Under State and Federal law, criminal defendants are not required to offer a defense at any point during their proceedings. They have the privilege to set forth a defense if they choose to do so, though, and if a judge denies them that privilege, it may constitute a violation of the right to a fair trial. The right is not boundless, however, and any evidence a defendant wishes to set forth in his or her defense must be reasonably related to a critical element of the State’s case. A defendant’s right to offer a defense was the subject of a recent New Jersey ruling in which the defendant argued the court erred in failing to introduce evidence suggesting that another party committed the aggravated assault out of which his charges arose. If you are accused of assault or another crime, it is prudent to meet with a New Jersey criminal defense attorney as soon as possible to discuss your options.
The Alleged Assault
It is reported that a physical altercation occurred outside of a New Jersey bar. Video surveillance footage of the incident showed the victim struggling with a man. The man was wearing similar clothing to what the defendant was wearing when he was arrested moments later. The man was then shown taking an object out of the waistband of his pants and striking the victim repeatedly. The man and the victim move off-camera, and the victim is seen seconds later walking into the street to hail a police car.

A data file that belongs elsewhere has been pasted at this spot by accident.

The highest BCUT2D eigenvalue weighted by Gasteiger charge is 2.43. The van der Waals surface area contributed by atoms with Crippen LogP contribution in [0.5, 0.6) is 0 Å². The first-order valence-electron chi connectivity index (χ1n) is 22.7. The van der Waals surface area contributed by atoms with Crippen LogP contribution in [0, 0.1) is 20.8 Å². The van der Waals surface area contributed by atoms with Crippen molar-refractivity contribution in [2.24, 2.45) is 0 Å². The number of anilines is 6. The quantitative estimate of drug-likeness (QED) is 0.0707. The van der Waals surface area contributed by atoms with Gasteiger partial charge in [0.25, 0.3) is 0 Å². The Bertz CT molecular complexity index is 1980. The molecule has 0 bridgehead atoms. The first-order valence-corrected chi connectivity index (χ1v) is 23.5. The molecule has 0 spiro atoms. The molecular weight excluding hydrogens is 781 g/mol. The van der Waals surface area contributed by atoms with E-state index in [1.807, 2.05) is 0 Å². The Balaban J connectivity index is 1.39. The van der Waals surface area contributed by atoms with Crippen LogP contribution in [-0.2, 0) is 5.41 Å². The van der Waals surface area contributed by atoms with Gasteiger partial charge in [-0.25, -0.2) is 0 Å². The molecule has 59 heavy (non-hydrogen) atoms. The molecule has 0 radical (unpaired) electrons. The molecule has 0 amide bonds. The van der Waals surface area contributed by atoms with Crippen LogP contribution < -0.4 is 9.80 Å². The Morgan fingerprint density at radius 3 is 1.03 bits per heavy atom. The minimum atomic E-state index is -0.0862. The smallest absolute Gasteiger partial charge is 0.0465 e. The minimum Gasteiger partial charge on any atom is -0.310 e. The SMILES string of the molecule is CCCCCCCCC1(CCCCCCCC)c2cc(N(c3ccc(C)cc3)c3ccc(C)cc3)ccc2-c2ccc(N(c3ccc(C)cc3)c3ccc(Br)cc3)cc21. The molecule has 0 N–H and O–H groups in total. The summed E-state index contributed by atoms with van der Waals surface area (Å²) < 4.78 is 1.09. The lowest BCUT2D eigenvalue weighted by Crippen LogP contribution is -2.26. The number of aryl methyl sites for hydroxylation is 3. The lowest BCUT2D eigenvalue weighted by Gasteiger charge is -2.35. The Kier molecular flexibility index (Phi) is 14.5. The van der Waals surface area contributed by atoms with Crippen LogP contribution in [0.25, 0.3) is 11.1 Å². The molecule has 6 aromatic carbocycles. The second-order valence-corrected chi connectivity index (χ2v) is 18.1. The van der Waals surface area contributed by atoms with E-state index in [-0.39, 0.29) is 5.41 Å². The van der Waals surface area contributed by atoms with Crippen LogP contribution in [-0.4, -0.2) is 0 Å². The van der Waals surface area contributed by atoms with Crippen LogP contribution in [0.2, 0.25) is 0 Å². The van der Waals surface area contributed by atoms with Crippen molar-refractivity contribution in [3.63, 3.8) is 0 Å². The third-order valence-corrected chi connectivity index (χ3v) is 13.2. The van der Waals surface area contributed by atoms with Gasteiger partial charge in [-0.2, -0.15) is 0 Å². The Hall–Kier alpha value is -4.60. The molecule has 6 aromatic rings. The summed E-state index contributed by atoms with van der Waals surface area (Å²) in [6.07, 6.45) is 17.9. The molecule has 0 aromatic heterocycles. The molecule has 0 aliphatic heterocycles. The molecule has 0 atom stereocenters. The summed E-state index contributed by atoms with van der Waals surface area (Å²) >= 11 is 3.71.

It is alleged that the victim suffered a gunshot wound to the abdomen. The defendant was arrested and charged with multiple crimes, including aggravated assault. During the trial, the court prohibited the defendant from questioning the bar owner regarding his confrontation with the victim on the night of the victim, noting he had not provided notice he would argue he was acting in self-defense and the purpose of the questioning was unclear. The jury convicted the defendant, after which he appealed.